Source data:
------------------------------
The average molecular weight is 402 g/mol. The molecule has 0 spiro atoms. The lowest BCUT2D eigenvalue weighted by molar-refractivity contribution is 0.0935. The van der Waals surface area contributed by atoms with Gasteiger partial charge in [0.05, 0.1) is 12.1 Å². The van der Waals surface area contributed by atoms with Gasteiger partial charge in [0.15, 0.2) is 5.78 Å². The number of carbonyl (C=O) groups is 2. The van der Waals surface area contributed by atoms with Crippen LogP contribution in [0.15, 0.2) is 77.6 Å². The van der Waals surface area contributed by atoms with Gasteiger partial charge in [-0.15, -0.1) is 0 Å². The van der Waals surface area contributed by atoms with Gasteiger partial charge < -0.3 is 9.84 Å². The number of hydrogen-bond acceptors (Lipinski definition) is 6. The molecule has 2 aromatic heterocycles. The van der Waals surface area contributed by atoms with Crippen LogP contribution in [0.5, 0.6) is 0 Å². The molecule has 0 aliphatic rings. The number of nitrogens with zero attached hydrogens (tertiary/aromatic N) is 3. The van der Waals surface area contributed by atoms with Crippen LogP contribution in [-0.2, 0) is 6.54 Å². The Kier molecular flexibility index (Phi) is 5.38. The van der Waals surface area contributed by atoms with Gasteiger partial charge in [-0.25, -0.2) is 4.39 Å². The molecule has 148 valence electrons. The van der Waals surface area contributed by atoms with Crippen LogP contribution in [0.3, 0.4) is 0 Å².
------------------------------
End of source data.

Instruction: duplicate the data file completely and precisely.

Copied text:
The average molecular weight is 402 g/mol. The molecule has 0 spiro atoms. The lowest BCUT2D eigenvalue weighted by molar-refractivity contribution is 0.0935. The van der Waals surface area contributed by atoms with Gasteiger partial charge in [0.05, 0.1) is 12.1 Å². The van der Waals surface area contributed by atoms with Gasteiger partial charge in [0.15, 0.2) is 5.78 Å². The number of carbonyl (C=O) groups is 2. The van der Waals surface area contributed by atoms with Crippen LogP contribution in [0.15, 0.2) is 77.6 Å². The van der Waals surface area contributed by atoms with Gasteiger partial charge in [-0.15, -0.1) is 0 Å². The van der Waals surface area contributed by atoms with Gasteiger partial charge < -0.3 is 9.84 Å². The number of hydrogen-bond acceptors (Lipinski definition) is 6. The molecule has 2 aromatic heterocycles. The van der Waals surface area contributed by atoms with Crippen LogP contribution in [0.5, 0.6) is 0 Å². The molecule has 0 aliphatic rings. The number of nitrogens with zero attached hydrogens (tertiary/aromatic N) is 3. The van der Waals surface area contributed by atoms with Crippen LogP contribution in [-0.2, 0) is 6.54 Å². The Kier molecular flexibility index (Phi) is 5.38. The van der Waals surface area contributed by atoms with Gasteiger partial charge in [-0.25, -0.2) is 4.39 Å². The molecule has 148 valence electrons. The van der Waals surface area contributed by atoms with Crippen LogP contribution in [0.3, 0.4) is 0 Å².